For over three decades, Elizabeth Thomson’s art has engaged with issues to do with science, imagination, culture and, increasingly, what it means to live in the South Pacific region in the 21st century. Cellular Memory presents some of the most seductive and lyrical, yet often perplexing, works produced in New Zealand during that period. The works also speak of such timely concerns as global warming, over-fishing of oceans, pollution and environmental degradation. Thomson asks fundamental questions such as: How does humanity fit within the broader world of nature; and to what extent are we are a part of, or distinct from, our environment? Rather than offer simple answers, her works elicit feelings, states of being, reminding us of P. A. Tomory's assertion that 'sensation not fact is the stimulant of the true visionary'.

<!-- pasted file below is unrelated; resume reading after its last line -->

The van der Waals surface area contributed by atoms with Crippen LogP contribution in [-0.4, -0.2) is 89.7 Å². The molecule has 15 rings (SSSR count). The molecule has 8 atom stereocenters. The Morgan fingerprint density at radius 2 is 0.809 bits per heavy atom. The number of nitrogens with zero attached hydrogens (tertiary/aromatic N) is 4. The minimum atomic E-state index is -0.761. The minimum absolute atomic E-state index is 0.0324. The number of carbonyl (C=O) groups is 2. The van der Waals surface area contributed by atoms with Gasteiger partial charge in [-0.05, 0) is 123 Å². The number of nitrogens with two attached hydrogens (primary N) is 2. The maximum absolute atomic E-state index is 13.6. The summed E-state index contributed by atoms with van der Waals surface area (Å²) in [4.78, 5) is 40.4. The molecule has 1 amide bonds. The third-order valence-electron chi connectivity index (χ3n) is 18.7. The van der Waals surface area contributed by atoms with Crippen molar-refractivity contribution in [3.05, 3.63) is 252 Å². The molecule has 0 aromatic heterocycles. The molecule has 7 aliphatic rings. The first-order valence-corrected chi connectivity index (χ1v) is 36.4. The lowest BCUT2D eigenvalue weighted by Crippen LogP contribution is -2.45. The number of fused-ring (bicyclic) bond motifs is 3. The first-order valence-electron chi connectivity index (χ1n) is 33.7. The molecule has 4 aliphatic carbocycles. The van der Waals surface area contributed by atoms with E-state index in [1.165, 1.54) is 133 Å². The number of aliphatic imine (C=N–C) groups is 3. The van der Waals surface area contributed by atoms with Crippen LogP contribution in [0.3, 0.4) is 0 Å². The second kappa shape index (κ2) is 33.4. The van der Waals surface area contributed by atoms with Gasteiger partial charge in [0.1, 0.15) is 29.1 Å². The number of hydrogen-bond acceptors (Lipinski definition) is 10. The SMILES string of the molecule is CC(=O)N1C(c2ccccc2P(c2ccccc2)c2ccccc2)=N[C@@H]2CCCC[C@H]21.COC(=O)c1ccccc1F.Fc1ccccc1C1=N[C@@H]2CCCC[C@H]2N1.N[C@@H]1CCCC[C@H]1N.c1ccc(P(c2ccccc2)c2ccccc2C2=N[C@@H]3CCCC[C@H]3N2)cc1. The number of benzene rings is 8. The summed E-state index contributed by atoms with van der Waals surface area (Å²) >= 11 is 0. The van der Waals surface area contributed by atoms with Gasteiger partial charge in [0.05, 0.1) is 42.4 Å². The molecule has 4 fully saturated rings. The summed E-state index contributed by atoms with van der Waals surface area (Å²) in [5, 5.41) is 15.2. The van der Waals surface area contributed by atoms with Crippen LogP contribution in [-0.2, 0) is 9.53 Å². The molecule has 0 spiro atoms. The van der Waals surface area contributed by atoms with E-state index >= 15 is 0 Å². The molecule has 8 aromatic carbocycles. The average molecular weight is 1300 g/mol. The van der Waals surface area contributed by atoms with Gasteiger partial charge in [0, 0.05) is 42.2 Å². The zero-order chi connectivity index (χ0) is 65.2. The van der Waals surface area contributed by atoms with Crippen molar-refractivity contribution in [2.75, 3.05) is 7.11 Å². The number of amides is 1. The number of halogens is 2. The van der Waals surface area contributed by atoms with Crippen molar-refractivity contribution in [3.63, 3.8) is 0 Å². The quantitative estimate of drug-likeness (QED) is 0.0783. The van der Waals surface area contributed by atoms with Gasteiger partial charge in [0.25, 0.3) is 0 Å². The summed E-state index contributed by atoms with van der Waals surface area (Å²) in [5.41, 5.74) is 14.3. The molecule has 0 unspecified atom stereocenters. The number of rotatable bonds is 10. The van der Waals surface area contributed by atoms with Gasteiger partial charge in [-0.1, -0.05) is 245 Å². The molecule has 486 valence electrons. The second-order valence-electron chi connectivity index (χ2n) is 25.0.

A highly illustrated publication coincides with the major survey exhibition Elizabeth Thomson – Cellular Memory at Aratoi, Wairarapa Museum of Art and History, 2017-18, and then touring nationally. With essays from Gregory O’Brien and Lloyd Jones, poetry Jenny Bornholdt.
the cascades II (DETAIL) 2016, Cast vinyl film, lacquer on contoured and shaped wood panel, 1400mm x 2020mm.
Elizabeth Thomson & Aratoi Wairarapa Museum of Art and History wish to thank the following sponsors and supporters:
Page Blackie Gallery, Wellington
Two Rooms, Auckland
Friends of Aratoi
Mitre 10 Mega, Masterton
The exhibition is proudly supported by